Interesting ad spotted by Chris Snowdon:
I read that to be a Quit Vaping ad. First they wanted people to quit smoking. Now they want them to quit vaping.
I wondered how Nicorette Quickmist worked. Here’s an explanation:
It’s a spray. Or at least it produces a spray after it’s been operated a few times, by squirting nicotine into the faces of people in front of you. And when you’ve finally got it to produce a spray, you must avoid spraying it on your lips, or inhaling or swallowing the spray.
Not much fun.
No wonder NRT sales are plummeting, as Dick Puddlecote reported earlier this year:
According to the latest figures, the market for nicotine replacement therapy in France has fallen by 6.6% in 2013 to under 100 million euros of turnover (99.2 million to be exact) for the first time since 2010. “If we look at only the last quarter, the figures are even worse. Declining by 17% and even 35% for patches,” explains Sophie Ragot.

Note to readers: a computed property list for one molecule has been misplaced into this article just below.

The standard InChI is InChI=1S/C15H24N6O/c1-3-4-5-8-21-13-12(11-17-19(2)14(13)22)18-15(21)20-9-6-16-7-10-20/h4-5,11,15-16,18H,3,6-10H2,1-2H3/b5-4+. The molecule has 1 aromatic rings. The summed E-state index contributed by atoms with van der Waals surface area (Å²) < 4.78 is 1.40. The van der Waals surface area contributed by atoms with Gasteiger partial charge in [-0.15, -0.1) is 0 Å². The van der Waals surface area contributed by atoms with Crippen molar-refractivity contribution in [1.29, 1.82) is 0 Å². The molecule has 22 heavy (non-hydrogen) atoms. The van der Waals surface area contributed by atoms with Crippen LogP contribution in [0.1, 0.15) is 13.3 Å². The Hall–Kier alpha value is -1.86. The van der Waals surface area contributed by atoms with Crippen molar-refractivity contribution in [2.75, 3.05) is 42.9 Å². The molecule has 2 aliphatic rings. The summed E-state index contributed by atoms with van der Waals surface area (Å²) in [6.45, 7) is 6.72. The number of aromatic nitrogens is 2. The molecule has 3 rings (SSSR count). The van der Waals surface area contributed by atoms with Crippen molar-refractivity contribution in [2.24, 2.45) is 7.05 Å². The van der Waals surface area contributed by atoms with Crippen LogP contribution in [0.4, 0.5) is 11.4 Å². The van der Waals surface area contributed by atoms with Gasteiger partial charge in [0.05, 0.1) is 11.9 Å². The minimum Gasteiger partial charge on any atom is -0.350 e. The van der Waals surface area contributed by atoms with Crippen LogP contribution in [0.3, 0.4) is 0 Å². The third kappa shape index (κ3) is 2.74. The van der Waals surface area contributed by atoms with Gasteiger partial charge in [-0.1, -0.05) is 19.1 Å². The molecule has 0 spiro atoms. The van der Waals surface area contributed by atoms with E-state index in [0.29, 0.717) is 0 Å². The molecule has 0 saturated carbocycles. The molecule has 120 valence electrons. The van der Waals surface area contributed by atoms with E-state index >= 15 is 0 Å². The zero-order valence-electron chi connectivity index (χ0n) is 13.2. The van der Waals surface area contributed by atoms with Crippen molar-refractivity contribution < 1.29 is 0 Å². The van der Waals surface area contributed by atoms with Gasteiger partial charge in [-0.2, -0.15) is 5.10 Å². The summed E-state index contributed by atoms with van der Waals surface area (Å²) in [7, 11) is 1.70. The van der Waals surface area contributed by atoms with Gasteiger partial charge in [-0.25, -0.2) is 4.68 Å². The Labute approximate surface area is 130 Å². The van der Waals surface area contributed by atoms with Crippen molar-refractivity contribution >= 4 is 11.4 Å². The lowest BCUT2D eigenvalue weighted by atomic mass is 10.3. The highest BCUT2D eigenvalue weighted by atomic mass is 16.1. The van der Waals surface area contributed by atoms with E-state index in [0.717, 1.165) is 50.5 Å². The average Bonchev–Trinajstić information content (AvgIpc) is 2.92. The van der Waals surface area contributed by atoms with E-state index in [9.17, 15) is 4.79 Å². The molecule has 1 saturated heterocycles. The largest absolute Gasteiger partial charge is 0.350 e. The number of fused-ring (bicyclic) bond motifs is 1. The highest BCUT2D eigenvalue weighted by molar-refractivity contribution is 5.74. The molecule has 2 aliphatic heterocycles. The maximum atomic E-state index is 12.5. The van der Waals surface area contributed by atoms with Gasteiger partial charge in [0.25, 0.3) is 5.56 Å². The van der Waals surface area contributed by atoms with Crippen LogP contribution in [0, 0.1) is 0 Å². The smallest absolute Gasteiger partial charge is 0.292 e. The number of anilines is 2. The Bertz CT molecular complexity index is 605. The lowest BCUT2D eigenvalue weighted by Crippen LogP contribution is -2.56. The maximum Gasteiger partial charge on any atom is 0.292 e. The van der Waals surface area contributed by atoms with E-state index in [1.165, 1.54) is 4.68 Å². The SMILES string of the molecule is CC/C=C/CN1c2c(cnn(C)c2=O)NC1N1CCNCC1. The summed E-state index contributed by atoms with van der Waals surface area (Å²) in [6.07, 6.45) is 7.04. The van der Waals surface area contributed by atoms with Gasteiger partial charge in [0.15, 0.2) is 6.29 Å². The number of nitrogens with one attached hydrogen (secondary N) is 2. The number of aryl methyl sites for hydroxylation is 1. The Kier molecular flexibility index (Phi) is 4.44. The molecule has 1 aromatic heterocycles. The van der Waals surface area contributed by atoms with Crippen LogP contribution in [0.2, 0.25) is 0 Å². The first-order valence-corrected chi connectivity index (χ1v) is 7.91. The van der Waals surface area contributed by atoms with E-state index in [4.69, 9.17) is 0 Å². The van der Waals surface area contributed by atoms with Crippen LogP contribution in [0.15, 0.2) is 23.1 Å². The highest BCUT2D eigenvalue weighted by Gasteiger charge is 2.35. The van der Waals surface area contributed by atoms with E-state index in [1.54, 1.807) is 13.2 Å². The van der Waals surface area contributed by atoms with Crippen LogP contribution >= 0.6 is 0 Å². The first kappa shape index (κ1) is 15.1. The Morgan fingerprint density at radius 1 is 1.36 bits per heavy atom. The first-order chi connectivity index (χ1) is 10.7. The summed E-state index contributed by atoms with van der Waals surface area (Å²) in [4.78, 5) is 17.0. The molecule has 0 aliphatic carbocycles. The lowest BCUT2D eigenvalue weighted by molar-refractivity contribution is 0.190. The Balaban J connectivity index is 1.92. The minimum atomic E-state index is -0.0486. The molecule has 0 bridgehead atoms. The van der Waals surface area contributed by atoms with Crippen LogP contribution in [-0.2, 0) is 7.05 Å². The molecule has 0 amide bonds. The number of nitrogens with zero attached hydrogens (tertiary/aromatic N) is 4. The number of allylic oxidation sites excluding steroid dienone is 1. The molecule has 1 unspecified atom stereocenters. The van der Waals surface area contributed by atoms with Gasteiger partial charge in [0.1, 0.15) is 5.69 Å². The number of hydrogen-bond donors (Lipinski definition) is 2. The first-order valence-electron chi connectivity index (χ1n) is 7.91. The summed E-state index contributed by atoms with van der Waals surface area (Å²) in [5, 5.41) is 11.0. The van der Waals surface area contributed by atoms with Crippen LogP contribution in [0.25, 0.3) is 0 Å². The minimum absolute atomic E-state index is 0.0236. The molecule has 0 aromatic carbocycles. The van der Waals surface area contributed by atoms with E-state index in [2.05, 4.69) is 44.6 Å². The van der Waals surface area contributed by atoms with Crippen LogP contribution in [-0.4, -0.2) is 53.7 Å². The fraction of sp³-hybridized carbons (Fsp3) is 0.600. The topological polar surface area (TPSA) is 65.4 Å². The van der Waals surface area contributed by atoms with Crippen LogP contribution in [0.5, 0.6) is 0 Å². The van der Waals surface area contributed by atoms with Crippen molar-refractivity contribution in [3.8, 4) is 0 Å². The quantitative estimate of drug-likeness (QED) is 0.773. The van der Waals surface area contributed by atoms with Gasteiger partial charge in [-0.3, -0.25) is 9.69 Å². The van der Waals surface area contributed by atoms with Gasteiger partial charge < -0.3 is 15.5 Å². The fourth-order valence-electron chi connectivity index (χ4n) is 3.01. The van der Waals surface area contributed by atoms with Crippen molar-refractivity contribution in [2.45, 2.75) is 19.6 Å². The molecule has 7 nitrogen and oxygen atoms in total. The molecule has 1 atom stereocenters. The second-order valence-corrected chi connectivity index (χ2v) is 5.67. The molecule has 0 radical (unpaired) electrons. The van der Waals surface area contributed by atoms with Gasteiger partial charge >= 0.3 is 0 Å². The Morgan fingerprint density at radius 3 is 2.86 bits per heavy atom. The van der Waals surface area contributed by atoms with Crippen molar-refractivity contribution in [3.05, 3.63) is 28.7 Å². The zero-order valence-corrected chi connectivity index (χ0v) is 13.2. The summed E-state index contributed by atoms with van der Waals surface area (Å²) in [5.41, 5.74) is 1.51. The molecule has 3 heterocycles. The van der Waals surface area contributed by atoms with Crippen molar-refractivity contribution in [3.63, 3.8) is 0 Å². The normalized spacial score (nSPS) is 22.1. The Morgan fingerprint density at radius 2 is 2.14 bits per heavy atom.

For laboratories that market nicotine replacement therapy (GSK, Pierre Fabre, Johnson & Johnson), the economic outlook is bleak for the coming year. They predict a double-digit decline in the market for nicotine replacement in 2014, before stagnating in 2015. “The hardest thing is that we still do not know really how to act in relation to this phenomenon. We do not know much about the principles of e-cigarettes,” said Sophie Ragot.
At the same time, the use of electronic cigarettes has skyrocketed. According to a recent figures from Collectif des acteurs de la cigarette électronique (CACE), 2 million French vape regularly. This market, which was virtually non-existent in 2009, today accounts for around 100 million euros, equal to the market for nicotine replacement therapy.
I’ll just carry on smoking the real thing.